In the last two Bishop’s Letters from memory I talked about our collective call to be good shepherds. As part of being good shepherds I want to draw your attention to our responsibility to care for the most vulnerable of the flock: the lambs.
In the 2013 and 2014 Synods we prioritised child poverty as an issue that we felt as Christians in the Anglican Diocese of Wellington deeply concerned us. We have agreed that we cannot be complacent when so many children within our country and Diocese are impacted by poverty outside of their control.
Last year on 5 August, together with the Catholics, we gathered in our Cathedral to listen to politicians, and to send a clear message that this is an election issue for us. We filled the Cathedral. We were encouraged to hear the issues of child poverty picked up by many politicians in the run up to the election.
Probably the greatest encouragement to us was post-election in September when Prime Minister John Key ordered The Treasury and the Department of the Prime Minister and Cabinet to present new ideas to tackle child poverty. He said:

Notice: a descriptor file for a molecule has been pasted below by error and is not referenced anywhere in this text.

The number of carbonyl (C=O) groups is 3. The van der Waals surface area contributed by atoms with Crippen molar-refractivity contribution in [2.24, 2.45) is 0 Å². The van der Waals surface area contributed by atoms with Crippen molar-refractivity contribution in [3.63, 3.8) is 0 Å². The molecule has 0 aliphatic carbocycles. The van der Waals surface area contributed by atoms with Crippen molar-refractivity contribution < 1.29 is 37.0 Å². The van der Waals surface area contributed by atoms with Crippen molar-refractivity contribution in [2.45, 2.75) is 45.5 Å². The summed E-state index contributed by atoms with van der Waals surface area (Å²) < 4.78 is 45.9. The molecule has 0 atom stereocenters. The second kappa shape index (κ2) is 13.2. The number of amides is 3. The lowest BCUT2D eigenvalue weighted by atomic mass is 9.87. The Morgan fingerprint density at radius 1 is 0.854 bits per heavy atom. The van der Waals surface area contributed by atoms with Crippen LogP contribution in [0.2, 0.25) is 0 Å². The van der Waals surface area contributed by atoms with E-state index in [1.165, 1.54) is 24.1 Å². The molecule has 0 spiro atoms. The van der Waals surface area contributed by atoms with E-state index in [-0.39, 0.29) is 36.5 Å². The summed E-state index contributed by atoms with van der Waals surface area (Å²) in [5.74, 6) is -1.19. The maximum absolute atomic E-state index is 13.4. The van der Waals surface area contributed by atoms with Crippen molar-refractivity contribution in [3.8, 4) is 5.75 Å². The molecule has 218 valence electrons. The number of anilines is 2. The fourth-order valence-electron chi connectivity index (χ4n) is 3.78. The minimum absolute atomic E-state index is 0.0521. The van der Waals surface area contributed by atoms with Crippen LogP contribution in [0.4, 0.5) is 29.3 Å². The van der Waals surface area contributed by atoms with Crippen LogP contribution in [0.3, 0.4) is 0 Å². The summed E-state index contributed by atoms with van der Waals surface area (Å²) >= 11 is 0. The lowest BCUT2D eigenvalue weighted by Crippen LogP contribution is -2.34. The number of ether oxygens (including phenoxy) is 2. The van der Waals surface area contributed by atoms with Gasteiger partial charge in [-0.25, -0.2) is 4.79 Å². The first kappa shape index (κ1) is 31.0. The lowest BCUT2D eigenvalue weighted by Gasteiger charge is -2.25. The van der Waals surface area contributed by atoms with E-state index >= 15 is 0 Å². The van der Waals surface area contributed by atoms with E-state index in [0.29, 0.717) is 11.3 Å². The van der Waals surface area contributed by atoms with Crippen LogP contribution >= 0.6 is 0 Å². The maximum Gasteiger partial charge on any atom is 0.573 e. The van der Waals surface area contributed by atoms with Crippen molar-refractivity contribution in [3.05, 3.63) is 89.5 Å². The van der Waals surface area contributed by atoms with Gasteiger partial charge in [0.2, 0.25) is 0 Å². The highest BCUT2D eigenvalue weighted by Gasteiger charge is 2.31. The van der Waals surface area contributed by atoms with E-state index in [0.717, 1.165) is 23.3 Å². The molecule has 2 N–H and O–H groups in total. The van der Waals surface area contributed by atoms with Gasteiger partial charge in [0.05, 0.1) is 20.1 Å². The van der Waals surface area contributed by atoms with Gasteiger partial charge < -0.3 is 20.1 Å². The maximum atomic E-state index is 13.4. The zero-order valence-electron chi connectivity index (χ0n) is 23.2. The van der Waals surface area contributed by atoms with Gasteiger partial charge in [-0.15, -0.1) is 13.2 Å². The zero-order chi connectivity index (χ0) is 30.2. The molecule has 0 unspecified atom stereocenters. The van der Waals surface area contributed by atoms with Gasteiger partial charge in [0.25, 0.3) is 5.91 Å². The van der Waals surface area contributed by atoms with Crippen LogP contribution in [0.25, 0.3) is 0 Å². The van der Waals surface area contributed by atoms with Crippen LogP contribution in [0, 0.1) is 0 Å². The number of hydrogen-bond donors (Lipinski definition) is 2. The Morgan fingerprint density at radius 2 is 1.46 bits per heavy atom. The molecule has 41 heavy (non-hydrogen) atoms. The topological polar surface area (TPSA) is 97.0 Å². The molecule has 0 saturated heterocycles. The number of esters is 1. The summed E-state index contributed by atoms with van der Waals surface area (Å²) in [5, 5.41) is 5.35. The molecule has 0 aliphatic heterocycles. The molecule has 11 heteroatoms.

“The recognition I think we all have is that there are some extremely poor children who are missing out,’’
“And so then the question is, how do you resolve those issues, it’s not straightforward but there will be more you can do.”
So as the 2015 Budget is delivered tomorrow, it is important that we remain vigilant as to how this impacts the most vulnerable in our society. Child poverty is real and changeable. What is lacking is the will power to enact the changes necessary.
As good shepherds may I encourage us all to care for our lambs:
- Keep the conversation alive, gossip at every level the need to not accept the reality of child poverty
- Keep praying
- Talk and write to influential people, let your MP know that the Church is concerned
- Work locally to respond to local need
- Do not give up working for change for the next generation
Bishop of Wellington